In what might have been his most hawkish speech to date on the Middle East, Barack Obama sought to shore up his shaky support in the Jewish community with a security-first, diplomacy-second blueprint. Compared to the speech given on the same stage just over 24 hours earlier by Secretary of State Condoleezza Rice, Obama clearly positioned himself as the stronger champion of Israel.
What looked like a home run, though, likely will not be, as the candidate sounded a decidedly different note the very next day. Worse, it’s not the only set of mixed signals sent by Obama.
Speaking to the 7,000-strong crowd at the annual conference for the American Israel Public Affairs Committee (AIPAC) in DC, Obama gave an important nod to Israel’s need for defensible borders. Rice did not.
Obama made no overt distinctions between Hamas and Fatah, and he even appeared to take a jab at the supposedly moderate Palestinian Authority government of President Mahmoud Abbas in attacking “government-funded textbooks filled with hatred toward Jews.” Rice, by contrast, lavished praise on Abbas.
Then there was Obama’s headline-making proclamation that Jerusalem “must” remain the “undivided” capital of the Jewish state. No such reference from the secretary of state.
As people spilled out of the packed hall, Obama had gained many newfound admirers, and he had reassured plenty of others. Merely a day later, though, he undid much of the goodwill he had accumulated.
Most damaging was the rather curious explanation about what he had actually meant by “undivided.” Anyone who follows Israeli politics understands “undivided” to mean that the eastern half of Jerusalem will remain under Israeli control and not serve as the Palestinian capital.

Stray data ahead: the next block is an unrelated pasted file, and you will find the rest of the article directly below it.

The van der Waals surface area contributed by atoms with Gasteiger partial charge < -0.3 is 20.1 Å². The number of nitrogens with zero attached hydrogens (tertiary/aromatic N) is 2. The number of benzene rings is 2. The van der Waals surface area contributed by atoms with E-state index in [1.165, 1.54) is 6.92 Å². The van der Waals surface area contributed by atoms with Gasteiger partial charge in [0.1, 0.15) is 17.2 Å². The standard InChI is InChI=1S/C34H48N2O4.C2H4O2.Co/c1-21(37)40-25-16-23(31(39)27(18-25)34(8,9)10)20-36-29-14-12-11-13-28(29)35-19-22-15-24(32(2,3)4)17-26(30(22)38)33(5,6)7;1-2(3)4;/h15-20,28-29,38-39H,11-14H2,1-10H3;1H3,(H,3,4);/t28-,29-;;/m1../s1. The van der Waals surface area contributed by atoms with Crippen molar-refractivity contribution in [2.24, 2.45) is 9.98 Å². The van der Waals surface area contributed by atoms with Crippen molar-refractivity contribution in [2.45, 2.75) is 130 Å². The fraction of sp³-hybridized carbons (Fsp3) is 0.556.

Apparently not Obama, however. An unnamed Obama advisor told the Agence France Press that Obama’s definition of “undivided” was strictly literal, that the holy city is “not going to be divided by barbed wire.”
If that was what the candidate had intended to convey, he failed miserably. In dozens of conversations immediately afterward either overheard by or involving this columnist, not one discussed Obama’s desire to avoid barbed wire fencing from running through Jerusalem.
Of all the knocks against the presumptive Democratic presidential nominee, lack of clarity in carefully crafted speeches is not one of them. No wonder many cynics believe that Obama was pulling the equivalent of the old newspaper stunt of running the allegation on the front page, but burying the correction on page 32 the next day.
Joel Mowbray, who got his start with Townhall.com, is an award-winning investigative journalist, nationally-syndicated columnist and author of Dangerous Diplomacy: How the State Department Threatens America's Security.
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